# Prove that $e^x$ is not a tempered distribution on $\mathbb{R}$

Consider the following sequence of functions $\psi_n(x) = e^{-(1+\varepsilon)x} \dfrac{1_{|x|\leq n}}{n}$. Clearly, $|\psi_n^{(m)}(x)|\leq\dfrac{(1+\varepsilon)^m}{n}$. Hence, the $\psi_n$-s are convergent to $0$ in $\mathscr{S}(\mathbb{R})$. However, it is easily computed that $\int_{\mathbb{R}} \psi_n(x)e^xdx = \int_{-n}^{n} e^{-\varepsilon x}dx = \dfrac{1}{\varepsilon}\dfrac{e^{n\varepsilon} - e^{-n\varepsilon }}{n}\geq\dfrac{e^\varepsilon - 1}{\varepsilon}$. Therefore, $v(x) = e^x$ is not a tempered distrubition.

Can anybody check if my attempt at proving the claim correct? My idea was based on this discussion

• A little problem: those truncated versions of exponentials are not smooth, so are not Schwartz... Commented Apr 19, 2016 at 21:06
• @paulgarrett Oh, I see. So I just need to make them smooth by modifying them at $|x| = n$? Commented Apr 19, 2016 at 21:21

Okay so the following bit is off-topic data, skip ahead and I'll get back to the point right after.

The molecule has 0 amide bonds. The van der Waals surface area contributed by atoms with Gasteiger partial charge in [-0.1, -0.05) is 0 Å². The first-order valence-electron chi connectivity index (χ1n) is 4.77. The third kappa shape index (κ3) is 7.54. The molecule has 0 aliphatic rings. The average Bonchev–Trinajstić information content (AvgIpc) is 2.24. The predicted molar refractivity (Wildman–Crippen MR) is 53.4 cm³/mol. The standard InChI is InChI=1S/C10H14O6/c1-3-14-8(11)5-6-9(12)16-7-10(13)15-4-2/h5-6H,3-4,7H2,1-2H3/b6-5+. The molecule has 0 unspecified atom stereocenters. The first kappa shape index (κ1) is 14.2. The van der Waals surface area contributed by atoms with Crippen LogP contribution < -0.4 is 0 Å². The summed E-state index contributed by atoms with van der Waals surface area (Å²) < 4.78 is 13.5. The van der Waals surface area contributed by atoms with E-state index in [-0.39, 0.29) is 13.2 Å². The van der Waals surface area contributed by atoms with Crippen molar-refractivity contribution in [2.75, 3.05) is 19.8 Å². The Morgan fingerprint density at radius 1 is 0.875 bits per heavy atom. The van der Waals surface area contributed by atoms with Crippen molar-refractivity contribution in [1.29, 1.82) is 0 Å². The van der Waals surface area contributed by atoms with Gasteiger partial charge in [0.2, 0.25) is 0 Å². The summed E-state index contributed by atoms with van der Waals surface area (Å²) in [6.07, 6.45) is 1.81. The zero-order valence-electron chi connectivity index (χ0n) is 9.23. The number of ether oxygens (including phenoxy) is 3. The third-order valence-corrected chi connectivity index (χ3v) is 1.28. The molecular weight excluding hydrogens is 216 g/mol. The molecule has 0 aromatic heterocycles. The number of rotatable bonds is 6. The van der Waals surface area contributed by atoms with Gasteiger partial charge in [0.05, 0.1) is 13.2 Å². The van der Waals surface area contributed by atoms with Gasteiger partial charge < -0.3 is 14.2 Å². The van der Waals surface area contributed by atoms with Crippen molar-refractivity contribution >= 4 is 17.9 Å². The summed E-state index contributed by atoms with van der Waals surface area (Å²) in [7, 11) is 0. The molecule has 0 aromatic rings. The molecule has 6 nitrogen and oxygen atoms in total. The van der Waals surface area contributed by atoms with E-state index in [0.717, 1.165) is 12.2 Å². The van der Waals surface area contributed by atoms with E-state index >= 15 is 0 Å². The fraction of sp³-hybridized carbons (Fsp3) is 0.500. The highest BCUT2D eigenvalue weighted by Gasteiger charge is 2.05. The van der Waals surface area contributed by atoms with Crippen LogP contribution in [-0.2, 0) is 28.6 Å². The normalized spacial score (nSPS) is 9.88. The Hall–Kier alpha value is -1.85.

• It is not immediately clear to me that modifying a function slightly in an effort to smooth it will not change the derivatives greatly. Commented Apr 19, 2016 at 21:27
• As @Aaron speculates, smoothing functions at discontinuous cut-offs can change the Schwartz semi-norms ... significantly. I guess the operational question is whether it's simpler (in whatever context you find yourself) to see whether you can be sufficiently subtle in doing smooth truncations... versus taking a somewhat different approach to the question. It's true that we seem not to collectively have well-known examples of Schwartz functions that decay (much) more slowly than exponentials! :) Commented Apr 19, 2016 at 21:47
• In this case, you can just name a Schwartz function $\varphi$ such that $$\int_{-\infty}^{+\infty} \varphi(x)e^x\,dx = +\infty.$$ For example $\varphi(x) = \exp( - \sqrt{1+x^2})$. Commented Apr 22, 2016 at 19:09

1. if $$\phi$$ is a distribution of function type, $$\phi\ge 0$$, and $$\phi$$ is also a tempered distribution, then $$\phi$$ has polynomial growth ( our $$\phi(x) = e^x$$ is therefore not a tempered distribution).
2. There exist $$\phi$$ tempered distribution of function type not of polynomial growth. Example: consider $$\psi(x) = \sin e^x$$, of function type, bounded, so tempered, and $$\phi= \psi'$$, of function type, $$\phi(x) = \cos e^x \cdot e^x$$, tempered, of function type, but not of polynomial growth ( notice that the sign of $$\phi$$ is not constant).